The Assembly Labor Committee voted on Wednesday to repeal Wisconsin’s prevailing wage law. Governor Scott Walker, who had previously said prevailing wage was not a priority, now says he’s OK with fully repealing the law or just making a few tweaks. “We’re willing to work with lawmakers whether it’s an outright repeal or some degree of meaningful reform. One way or the another,” Walker said, “I would expect the final version of the budget would have something in. The question is how far it would go.”
Walker reiterated he’d sign a measure whether it was included in the two-year state budget or as separate legislation, though he said full repeal “would be the preferable route.” On Thursday he said, “I think it makes sense for the arguments that have been made. I think the bottom line, though, is we’re trying to work with the legislature on this and a series of other things.”
AUDIO: (:24) Walker said he would “indeed sign a full repeal.”
Republicans say a full repeal would save millions of taxpayer dollars. Democrats say there’s no evidence of that, and they argue getting rid of the law would certainly lower workers wages.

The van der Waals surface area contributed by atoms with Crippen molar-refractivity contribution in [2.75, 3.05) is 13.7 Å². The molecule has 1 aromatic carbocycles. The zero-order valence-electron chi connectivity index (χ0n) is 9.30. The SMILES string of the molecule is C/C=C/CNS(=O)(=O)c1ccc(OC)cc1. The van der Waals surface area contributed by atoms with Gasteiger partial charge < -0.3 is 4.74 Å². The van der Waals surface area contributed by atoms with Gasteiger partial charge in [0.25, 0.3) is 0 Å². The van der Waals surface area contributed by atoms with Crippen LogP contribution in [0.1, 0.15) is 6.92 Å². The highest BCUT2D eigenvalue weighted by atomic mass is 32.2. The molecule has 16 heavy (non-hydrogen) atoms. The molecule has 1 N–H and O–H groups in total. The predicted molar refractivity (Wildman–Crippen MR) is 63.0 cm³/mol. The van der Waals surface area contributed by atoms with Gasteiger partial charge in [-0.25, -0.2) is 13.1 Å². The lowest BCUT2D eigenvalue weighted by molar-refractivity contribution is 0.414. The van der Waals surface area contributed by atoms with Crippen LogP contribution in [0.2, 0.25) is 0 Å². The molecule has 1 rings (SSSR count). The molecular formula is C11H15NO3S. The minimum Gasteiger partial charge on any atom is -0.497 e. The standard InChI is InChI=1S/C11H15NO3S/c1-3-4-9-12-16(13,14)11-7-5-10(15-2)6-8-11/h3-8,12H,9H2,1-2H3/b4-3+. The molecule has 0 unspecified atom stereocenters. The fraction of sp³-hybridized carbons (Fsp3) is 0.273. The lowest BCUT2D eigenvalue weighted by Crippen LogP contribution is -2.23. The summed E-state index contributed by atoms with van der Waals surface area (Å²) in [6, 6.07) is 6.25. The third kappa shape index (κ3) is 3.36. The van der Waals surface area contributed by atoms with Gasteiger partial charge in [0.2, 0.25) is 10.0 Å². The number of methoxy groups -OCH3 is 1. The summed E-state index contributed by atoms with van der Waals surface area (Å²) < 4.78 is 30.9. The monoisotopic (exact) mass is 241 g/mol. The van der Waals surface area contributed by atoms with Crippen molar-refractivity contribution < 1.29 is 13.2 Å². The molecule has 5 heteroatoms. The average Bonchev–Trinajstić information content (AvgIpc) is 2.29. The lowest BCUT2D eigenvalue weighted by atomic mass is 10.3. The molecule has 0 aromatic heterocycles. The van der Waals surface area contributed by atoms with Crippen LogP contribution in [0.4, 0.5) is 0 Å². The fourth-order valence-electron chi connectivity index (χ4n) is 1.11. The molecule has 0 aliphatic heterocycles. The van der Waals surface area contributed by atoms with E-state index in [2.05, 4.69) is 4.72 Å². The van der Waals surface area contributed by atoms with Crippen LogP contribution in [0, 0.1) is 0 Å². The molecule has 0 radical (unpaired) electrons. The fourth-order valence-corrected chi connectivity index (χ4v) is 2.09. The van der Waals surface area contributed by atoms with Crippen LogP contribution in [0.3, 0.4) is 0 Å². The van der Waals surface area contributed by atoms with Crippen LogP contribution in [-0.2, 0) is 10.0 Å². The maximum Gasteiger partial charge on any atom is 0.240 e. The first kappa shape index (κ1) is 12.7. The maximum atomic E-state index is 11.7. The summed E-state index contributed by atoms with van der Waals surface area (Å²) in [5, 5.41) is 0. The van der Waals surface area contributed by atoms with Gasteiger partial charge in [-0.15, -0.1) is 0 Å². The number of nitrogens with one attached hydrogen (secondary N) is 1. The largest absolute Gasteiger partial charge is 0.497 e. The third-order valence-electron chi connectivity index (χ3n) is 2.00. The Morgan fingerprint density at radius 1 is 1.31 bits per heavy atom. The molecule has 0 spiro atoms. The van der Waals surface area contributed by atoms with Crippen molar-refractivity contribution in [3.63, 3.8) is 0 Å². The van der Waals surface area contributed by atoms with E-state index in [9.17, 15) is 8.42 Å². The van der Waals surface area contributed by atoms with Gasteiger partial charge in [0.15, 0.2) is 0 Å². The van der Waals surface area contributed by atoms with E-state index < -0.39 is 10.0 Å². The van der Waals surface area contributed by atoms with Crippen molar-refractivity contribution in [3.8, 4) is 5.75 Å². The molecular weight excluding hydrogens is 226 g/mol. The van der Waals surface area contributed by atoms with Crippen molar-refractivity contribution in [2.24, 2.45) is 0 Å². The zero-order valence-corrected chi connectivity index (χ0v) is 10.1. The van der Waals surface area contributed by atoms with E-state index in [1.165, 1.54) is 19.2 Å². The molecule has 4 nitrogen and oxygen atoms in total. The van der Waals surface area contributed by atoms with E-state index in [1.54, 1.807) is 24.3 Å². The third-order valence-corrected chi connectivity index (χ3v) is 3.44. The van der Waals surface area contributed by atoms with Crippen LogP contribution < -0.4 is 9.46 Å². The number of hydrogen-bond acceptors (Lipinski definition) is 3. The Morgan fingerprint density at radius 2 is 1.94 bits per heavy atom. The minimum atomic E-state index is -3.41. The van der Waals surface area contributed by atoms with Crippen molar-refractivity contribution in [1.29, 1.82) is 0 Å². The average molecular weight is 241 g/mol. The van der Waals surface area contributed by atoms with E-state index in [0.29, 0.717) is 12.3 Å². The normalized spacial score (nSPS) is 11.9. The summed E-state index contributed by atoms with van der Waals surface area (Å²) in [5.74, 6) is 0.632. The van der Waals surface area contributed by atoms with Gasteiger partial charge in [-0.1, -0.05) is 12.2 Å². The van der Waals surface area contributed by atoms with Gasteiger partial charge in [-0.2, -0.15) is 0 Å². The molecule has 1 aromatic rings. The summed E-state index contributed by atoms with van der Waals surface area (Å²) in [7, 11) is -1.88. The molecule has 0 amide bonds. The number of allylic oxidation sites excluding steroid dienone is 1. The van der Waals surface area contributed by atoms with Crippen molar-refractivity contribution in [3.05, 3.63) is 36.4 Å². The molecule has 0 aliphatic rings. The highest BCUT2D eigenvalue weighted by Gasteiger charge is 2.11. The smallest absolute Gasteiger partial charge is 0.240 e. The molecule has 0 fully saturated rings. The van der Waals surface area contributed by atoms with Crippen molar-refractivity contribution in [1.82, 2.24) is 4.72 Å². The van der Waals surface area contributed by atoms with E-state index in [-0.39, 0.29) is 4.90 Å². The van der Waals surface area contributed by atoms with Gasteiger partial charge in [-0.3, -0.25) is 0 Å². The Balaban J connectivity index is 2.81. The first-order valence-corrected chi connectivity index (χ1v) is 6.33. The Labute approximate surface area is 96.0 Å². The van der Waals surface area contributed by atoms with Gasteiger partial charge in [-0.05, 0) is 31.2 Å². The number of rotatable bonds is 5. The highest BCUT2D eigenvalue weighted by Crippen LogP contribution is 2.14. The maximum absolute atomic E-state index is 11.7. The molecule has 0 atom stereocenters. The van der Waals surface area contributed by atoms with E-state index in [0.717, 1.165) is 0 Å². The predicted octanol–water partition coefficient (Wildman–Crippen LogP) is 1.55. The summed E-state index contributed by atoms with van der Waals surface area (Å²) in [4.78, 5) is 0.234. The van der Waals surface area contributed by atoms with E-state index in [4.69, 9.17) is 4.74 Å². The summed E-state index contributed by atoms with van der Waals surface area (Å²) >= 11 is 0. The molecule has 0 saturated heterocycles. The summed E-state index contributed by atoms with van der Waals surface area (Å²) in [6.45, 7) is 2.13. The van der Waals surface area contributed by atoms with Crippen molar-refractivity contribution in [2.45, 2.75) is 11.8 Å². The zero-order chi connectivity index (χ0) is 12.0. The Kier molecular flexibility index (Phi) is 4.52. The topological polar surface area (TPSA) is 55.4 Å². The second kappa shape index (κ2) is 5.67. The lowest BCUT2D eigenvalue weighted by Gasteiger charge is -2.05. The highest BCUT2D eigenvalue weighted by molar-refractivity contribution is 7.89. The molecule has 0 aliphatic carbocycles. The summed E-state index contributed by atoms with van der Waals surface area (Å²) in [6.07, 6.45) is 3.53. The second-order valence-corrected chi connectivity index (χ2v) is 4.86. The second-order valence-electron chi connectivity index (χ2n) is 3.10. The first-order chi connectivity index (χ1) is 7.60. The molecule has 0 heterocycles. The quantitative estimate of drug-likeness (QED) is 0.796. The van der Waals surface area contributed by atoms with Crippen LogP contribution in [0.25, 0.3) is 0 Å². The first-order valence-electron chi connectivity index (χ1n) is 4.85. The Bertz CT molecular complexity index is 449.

Prevailing wage requires construction workers involved in certain government projects be paid a minimum wage equal to wages paid on similar projects.
GOP leaders have said they don’t have the votes to support a full repeal, but hope to reform the current law.
Members of the legislative budget-writing committee are scheduled to meet on Friday. The Joint Finance Committee co-chairs have said they hope to have work on the some $70 billion budget completed before they adjourn for the weekend.
AUDIO: Jackie Johnson report (:52)